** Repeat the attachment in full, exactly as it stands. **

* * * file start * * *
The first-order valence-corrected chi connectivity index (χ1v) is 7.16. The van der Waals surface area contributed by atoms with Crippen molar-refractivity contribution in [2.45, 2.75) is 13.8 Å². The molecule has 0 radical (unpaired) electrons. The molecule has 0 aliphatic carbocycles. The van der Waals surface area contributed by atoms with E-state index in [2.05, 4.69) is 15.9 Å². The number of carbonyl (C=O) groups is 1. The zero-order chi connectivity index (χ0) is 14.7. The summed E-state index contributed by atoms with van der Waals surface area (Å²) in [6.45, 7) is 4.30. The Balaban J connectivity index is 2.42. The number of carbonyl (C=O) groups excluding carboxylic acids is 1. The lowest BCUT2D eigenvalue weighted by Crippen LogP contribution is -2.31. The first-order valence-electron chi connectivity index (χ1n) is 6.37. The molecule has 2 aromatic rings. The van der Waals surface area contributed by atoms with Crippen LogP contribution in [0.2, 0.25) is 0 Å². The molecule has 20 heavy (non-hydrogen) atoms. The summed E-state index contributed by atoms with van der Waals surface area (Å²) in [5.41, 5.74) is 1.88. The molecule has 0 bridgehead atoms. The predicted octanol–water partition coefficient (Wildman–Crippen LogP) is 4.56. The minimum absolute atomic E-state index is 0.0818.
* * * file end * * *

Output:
The first-order valence-corrected chi connectivity index (χ1v) is 7.16. The van der Waals surface area contributed by atoms with Crippen molar-refractivity contribution in [2.45, 2.75) is 13.8 Å². The molecule has 0 radical (unpaired) electrons. The molecule has 0 aliphatic carbocycles. The van der Waals surface area contributed by atoms with E-state index in [2.05, 4.69) is 15.9 Å². The number of carbonyl (C=O) groups is 1. The zero-order chi connectivity index (χ0) is 14.7. The summed E-state index contributed by atoms with van der Waals surface area (Å²) in [6.45, 7) is 4.30. The Balaban J connectivity index is 2.42. The number of carbonyl (C=O) groups excluding carboxylic acids is 1. The lowest BCUT2D eigenvalue weighted by Crippen LogP contribution is -2.31. The first-order valence-electron chi connectivity index (χ1n) is 6.37. The molecule has 2 aromatic rings. The van der Waals surface area contributed by atoms with Crippen LogP contribution in [0.2, 0.25) is 0 Å². The molecule has 20 heavy (non-hydrogen) atoms. The summed E-state index contributed by atoms with van der Waals surface area (Å²) in [5.41, 5.74) is 1.88. The molecule has 0 bridgehead atoms. The predicted octanol–water partition coefficient (Wildman–Crippen LogP) is 4.56. The minimum absolute atomic E-state index is 0.0818.